Right to Cancel Notice – Same Lender Refinance

Posted on December 15, 2008. Filed under: Case Law, Foreclosure Defense, Mortgage Audit, Mortgage Law, right to rescind, Truth in Lending Act | Tags: , , , , , , , , , , , , |





Plaintiffs, Appellants,





Defendants, Appellees.



[Hon. Jaime Pieras, Jr., Senior U.S. District Judge]


Selya, Circuit Judge,

Stahl, Senior Circuit Judge,

and Howard, Circuit Judge.

Gary E. Klein, with whom Gillian Feiner, Roddy, Klein & Ryan, Juan M. Suarez Cobo, and Suarez Cobo Law Offices, PSC were on brief, for appellants.

Nestor M. Mendez-Gomez, with whom Heidi Rodriguez, Carlos C. Alsina-Batista, and Pietrantoni, Mendez & Alvarez LLP were on brief, for appellees.

April 19, 2007

STAHL, Senior Circuit Judge. Plaintiffs brought suit against Doral Financial Corporation and Doral Mortgage Corporation (collectively, “Doral”) for violation of the federal Truth in Lending Act (TILA), 15 U.S.C. §§ 1601-1667. Plaintiffs seek rescission of their home loans, and damages, based on Doral’s alleged failure to provide them sufficient notice of their rescission rights. The district court granted Doral’s motion to dismiss plaintiffs’ claims. We affirm.

I. Background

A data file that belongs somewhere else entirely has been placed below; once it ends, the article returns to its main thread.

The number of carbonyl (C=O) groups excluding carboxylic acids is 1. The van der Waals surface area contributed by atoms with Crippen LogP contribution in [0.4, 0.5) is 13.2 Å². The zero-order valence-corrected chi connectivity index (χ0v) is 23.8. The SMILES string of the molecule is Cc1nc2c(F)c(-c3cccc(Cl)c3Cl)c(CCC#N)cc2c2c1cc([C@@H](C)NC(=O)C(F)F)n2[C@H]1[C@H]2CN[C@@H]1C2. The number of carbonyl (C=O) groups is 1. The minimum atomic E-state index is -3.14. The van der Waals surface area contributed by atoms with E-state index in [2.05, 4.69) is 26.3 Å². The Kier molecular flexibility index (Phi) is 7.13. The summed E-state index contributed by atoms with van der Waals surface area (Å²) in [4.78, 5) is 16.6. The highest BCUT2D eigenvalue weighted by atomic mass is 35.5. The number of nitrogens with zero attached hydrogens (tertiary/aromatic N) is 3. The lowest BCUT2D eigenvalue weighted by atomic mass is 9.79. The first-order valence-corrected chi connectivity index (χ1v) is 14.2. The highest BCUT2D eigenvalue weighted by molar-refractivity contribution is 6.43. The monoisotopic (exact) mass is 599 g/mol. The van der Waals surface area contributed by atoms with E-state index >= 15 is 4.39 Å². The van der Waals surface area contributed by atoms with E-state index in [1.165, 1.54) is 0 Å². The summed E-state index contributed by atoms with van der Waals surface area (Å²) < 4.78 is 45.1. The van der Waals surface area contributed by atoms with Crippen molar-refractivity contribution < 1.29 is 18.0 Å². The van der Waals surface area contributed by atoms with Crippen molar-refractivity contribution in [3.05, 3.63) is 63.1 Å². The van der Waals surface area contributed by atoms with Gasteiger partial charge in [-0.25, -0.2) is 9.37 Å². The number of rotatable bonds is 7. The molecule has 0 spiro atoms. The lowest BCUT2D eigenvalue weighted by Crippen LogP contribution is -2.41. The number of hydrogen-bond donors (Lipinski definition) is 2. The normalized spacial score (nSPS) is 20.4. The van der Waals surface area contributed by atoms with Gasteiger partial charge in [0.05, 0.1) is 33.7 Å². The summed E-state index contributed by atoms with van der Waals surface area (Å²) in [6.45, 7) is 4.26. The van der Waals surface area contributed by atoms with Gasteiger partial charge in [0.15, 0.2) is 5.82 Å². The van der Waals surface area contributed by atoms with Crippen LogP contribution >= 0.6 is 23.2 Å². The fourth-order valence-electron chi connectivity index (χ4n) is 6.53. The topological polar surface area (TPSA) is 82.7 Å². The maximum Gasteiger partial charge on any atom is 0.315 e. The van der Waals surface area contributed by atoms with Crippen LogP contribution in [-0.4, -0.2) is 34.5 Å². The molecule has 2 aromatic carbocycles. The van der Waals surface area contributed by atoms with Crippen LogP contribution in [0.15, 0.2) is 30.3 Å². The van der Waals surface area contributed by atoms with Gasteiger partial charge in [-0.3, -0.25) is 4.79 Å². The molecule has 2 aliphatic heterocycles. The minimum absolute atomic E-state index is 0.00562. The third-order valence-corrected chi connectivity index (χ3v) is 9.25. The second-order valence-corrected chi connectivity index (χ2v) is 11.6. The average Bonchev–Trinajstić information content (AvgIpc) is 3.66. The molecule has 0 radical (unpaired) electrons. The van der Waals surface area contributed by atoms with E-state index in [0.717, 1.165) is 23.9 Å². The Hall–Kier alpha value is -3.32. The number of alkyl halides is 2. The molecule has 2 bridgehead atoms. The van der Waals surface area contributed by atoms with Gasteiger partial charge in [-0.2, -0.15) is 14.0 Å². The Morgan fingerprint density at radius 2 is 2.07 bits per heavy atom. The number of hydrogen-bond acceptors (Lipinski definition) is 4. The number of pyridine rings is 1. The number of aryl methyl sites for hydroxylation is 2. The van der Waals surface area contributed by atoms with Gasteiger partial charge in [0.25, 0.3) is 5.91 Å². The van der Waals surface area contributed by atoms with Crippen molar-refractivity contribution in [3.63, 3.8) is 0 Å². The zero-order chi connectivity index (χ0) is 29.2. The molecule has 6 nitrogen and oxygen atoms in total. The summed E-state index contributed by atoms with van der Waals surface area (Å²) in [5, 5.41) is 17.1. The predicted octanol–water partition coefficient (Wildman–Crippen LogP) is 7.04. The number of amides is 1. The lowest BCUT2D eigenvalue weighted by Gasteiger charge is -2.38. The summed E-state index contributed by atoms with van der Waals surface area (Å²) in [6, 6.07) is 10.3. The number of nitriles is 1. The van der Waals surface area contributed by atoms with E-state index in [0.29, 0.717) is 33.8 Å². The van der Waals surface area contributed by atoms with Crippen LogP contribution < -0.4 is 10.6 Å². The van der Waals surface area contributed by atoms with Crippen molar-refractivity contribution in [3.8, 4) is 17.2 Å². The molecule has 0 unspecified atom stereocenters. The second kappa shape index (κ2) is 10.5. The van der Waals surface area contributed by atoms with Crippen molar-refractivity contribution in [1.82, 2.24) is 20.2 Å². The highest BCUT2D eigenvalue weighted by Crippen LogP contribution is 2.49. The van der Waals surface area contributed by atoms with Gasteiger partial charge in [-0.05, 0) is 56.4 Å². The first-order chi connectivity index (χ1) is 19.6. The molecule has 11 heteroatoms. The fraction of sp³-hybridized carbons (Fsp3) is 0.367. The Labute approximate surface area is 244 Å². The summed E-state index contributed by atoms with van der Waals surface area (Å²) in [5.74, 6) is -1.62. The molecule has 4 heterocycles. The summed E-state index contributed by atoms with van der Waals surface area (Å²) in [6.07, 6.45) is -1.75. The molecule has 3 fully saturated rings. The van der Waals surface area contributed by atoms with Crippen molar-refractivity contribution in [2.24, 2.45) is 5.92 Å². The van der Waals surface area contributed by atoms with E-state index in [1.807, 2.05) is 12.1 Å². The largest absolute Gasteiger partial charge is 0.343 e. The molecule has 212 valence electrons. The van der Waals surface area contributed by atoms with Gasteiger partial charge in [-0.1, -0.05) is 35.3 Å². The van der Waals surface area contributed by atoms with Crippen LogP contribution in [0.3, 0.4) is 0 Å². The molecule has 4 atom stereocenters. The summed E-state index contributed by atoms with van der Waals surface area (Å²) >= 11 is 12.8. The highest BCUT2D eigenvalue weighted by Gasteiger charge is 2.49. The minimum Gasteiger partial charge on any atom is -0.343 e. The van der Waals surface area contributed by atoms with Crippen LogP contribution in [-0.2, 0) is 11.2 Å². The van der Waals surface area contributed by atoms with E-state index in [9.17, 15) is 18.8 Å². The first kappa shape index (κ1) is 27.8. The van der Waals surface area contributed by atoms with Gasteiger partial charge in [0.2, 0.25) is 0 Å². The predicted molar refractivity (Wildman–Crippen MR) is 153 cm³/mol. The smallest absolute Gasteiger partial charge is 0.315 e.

Because this case reaches us on appeal from the granting of a motion to dismiss under Federal Rule of Civil Procedure 12(b)(6), we accept as true plaintiffs’ well-pleaded factual allegations. See Rogan v. Menino, 175 F.3d 75, 77 (1st Cir. 1999).

There are two sets of plaintiffs in this case. The first set, Johnny Santos-Rodriguez and Maria Betancourt-Castellanos (“the Santoses”), obtained an original home mortgage from Doral Mortgage in 1998. By March 2004, the Santoses had defaulted on 34 payments under the original loan. To maintain their home, they elected to refinance on March 13, 2004, again with Doral Mortgage. The new loan totaled $78,750, of which $72,883.45 was used to pay off the principal and finance charges due under the original loan, thus cancelling that loan. The parties dispute what was done with the $5,866.55 in additional proceeds from the refinancing. Doral argues that the entire amount was remitted to Doral as financing charges, while the Santoses claim that one month after the transaction was finalized, they received $1,300 in proceeds from Doral. Within a year, Doral Mortgage assigned the Santoses’ new loan to Doral Financial, which was the legal holder of the note at the time this action was brought.

The second set of plaintiffs is composed of Lymary Rojas-Morales and Ranfi Velez-Roman (“the Rojases”). The Rojases obtained an original home mortgage with Doral Mortgage. On August 27, 2003, the Rojases refinanced their original loan, again with Doral Mortgage. The refinancing loan totaled $104,500, of which $94,035.83 went to pay the principal balance and finance charges outstanding on the Rojases’ original loan, which was cancelled. Of the remaining funds, $6,251.76 went to Doral Mortgage for refinancing fees, and $4,212.41 reverted to the Rojases as a new money advance.